The Church's hymns help us see our own world from another—and perhaps not so different—vantage point that illuminates the impact of the work of Christ and the general providing and protecting activity of our Creator in our lives.
Those who occupy the pulpit will always be sensitive to various kinds of reactions, expected and unexpected, and eager for the feedback that helps evaluate whether the words from the pulpit have achieved their intended goal.
The gift of new life through His death and resurrection, creates Christ’s children, all of whom are being sent with beautiful feet and beautiful tongue and lips to serve as the Lord’s hitmen and midwives.
The Easter season is designed to cultivate our resurrection thinking throughout the year. When God looks at us each day, He sees us through the lens of Christ’s resurrection. We should look at our lives the same way.
Can we fully experience the joy of the Festival of the Resurrection if we do not seriously stare boldly into the sad state of our own faithlessness to Him who promises to be faithful even when we are not?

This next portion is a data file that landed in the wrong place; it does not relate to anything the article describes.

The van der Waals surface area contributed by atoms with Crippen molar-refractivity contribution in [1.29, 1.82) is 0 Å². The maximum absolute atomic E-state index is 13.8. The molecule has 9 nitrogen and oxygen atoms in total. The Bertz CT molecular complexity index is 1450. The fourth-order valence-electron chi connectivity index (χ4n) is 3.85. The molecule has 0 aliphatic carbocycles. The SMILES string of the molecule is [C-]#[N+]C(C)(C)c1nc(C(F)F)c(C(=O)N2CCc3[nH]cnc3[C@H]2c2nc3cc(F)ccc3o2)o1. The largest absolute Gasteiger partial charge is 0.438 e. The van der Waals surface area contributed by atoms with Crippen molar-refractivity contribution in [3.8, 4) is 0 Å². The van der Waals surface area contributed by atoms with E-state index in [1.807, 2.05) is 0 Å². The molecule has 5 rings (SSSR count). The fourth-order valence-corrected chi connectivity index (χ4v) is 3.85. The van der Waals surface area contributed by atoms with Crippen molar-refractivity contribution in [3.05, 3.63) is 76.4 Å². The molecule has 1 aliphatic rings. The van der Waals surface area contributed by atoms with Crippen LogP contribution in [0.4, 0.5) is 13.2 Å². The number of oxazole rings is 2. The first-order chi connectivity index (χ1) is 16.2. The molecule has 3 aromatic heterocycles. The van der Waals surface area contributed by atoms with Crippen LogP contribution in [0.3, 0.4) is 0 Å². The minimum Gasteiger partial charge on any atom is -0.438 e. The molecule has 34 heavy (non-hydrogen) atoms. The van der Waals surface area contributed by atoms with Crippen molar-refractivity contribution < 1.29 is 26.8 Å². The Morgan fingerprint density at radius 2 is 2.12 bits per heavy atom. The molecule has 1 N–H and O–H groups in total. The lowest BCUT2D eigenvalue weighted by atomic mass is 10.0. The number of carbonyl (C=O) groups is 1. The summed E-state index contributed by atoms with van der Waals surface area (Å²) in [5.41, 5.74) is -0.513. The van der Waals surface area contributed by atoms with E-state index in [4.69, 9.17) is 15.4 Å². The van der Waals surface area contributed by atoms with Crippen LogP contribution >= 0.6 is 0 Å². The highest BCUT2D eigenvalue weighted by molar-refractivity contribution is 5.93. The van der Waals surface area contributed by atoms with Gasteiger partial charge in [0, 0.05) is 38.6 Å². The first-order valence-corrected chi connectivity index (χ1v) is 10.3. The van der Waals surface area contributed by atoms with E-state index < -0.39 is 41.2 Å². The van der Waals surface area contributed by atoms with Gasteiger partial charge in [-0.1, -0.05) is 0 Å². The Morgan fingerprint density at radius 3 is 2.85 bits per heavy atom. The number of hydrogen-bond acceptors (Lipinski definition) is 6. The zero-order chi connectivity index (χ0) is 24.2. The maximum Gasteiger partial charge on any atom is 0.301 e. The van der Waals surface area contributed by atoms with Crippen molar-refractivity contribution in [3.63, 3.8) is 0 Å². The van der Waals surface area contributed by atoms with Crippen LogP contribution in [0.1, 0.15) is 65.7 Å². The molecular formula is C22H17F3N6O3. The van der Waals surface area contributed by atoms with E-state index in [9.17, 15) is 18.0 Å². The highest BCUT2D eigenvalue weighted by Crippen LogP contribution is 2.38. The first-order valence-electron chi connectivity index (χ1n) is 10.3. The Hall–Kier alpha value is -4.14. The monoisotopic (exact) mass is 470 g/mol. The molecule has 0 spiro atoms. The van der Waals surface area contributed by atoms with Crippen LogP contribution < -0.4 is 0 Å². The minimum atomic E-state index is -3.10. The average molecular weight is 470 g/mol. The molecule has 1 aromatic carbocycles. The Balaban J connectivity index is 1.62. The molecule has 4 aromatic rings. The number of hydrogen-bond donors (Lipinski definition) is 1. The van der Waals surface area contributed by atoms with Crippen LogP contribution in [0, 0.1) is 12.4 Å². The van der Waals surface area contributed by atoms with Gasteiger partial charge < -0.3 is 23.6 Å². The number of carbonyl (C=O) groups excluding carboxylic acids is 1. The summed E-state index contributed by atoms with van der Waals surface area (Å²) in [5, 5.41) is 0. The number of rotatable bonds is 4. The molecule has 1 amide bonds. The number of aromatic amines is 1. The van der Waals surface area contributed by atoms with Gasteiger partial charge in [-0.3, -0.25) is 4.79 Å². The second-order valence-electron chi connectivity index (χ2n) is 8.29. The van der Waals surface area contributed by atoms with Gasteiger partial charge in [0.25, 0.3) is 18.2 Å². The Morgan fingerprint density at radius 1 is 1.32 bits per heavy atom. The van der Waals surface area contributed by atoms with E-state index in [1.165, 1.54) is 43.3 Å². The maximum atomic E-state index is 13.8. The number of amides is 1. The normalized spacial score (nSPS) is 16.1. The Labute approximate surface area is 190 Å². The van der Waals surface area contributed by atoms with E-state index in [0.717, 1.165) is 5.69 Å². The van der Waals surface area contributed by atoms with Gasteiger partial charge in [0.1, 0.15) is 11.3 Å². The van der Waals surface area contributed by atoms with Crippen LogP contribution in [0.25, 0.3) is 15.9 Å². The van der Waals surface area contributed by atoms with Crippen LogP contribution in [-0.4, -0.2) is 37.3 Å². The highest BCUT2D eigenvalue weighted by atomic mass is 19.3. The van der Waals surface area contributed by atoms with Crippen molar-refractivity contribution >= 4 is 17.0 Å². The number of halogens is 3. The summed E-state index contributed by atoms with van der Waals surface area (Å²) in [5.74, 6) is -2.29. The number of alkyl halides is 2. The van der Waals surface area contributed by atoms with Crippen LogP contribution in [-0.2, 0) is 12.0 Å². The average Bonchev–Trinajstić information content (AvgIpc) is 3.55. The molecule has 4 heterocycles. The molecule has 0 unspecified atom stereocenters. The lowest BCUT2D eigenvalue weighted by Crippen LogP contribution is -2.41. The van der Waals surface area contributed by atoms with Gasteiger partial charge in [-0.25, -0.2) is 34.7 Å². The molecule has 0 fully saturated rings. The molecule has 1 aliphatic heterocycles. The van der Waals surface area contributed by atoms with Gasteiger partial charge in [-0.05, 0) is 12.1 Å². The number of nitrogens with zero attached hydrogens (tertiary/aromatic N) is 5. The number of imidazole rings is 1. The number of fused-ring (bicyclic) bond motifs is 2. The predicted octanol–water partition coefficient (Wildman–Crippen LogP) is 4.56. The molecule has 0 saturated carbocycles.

Our words of proclamation from the pulpit not only bring repentance and comfort, enacting in our hearers an exchange of sinful identity for the identity of God’s child, but also the motivation and fuel for loving others.
Trust may risk, but trust produces a sense of assurance letting us rest easy and enjoy peace while it drives us to ventures which may seem dangerous but are possible to do because trust defies the dangers.
Reconciliation with God affirms the worth of our persons, and it banishes the inhibitions and fears, as well as the resentments and desire for revenge, which create gulches between us and those around us.
This restoration to righteousness that results in our freedom for loving and supporting other people whom God places within our reach takes place, Luther believed, through Christ’s liberating victory over Satan.
Imperatives are good for many things. Luther said the Law is good, but precisely because it is good, it has become poison and death to the bad. The Law does not give life but evaluates it, and we encounter day in and day out its negative evaulation of us.
Lenten meditation is the one time Luther might advise us to be turning in on ourselves--and taking a cold, honest glance. For only in the shadow of the Cross can we look honsetly into the cause of the death of the man from Nazareth, the second person of the Trinity.